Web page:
Internet video streaming service provider Netflix will launch its service in Hong Kong in the first quarter next year and the monthly plan will cost less than a movie ticket, chief communications officer Jonathan Friedland told the Hong Kong Economic Journal.
Friedland said the pricing has yet to be finalized, but it won’t be far from the rates in the United States, where the basic plan costs US$7.99 and the premium one is US$11.99.
Low pricing won’t be Netflix’s only appeal. Users can terminate or restart the service with a click of a button. Such flexibility cannot be found in existing offers, including the plan offered by LeTV, which joined the battlefield recently.
“If you can watch YouTube, watching Netflix programs won’t be a problem, and the quality is better,” Friedland says.
“There is internet TV service all over the world, because it can offer better picture and sound quality,” he adds.
“Be it TVB or ATV, it’s a technology that should be deployed.”
Netflix’s entry is largely seen as a threat to incumbent players, but their relationships can actually be both competitive and cooperative.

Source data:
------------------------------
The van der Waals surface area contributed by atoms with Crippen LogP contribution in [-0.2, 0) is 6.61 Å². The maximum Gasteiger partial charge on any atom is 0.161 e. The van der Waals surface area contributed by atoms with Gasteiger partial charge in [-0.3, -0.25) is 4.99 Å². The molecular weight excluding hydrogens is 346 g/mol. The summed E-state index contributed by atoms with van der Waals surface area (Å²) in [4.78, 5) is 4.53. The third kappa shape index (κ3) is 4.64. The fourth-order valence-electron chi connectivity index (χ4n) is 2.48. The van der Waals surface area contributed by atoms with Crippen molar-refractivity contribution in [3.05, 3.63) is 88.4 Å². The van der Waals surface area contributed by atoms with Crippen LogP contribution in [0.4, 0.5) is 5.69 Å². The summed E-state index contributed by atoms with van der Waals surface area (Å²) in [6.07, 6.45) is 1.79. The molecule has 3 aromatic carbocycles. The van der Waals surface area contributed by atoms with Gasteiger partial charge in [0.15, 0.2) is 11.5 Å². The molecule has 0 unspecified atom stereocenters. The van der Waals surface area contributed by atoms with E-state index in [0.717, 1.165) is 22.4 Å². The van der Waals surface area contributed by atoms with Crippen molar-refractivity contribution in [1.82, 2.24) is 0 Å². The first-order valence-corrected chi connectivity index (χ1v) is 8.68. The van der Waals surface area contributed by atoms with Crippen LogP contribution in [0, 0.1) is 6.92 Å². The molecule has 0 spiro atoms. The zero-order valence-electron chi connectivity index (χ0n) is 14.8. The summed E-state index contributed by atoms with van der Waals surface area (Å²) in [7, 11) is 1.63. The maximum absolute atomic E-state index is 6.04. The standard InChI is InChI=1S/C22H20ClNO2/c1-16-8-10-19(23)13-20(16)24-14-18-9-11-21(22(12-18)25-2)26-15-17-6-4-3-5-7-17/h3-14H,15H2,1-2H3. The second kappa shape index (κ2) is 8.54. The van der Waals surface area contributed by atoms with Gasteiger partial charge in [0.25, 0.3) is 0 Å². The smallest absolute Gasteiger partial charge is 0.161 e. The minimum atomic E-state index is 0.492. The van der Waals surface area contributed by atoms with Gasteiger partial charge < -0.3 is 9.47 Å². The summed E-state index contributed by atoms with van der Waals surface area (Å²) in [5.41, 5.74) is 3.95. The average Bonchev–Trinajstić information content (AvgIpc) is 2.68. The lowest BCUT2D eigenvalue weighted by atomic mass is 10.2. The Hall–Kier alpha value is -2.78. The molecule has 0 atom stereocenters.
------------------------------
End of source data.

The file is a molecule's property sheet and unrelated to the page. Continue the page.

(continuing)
For example, Netflix has licensed some shows to nowTV. Netflix is also discussing about collaboration with Hong Kong Telecom (06823.HK) and HKBN (01310.HK).
Narcos, Beasts of No Nation and Gotham are among the first batch of programs that will be available to Hong Kong subscribers.
Friedland said the company will gauge the local viewing habits and preferences before adjusting the mix and doubling the program offering a year later.
Productions tailored to the local audience are also on the drawing board.
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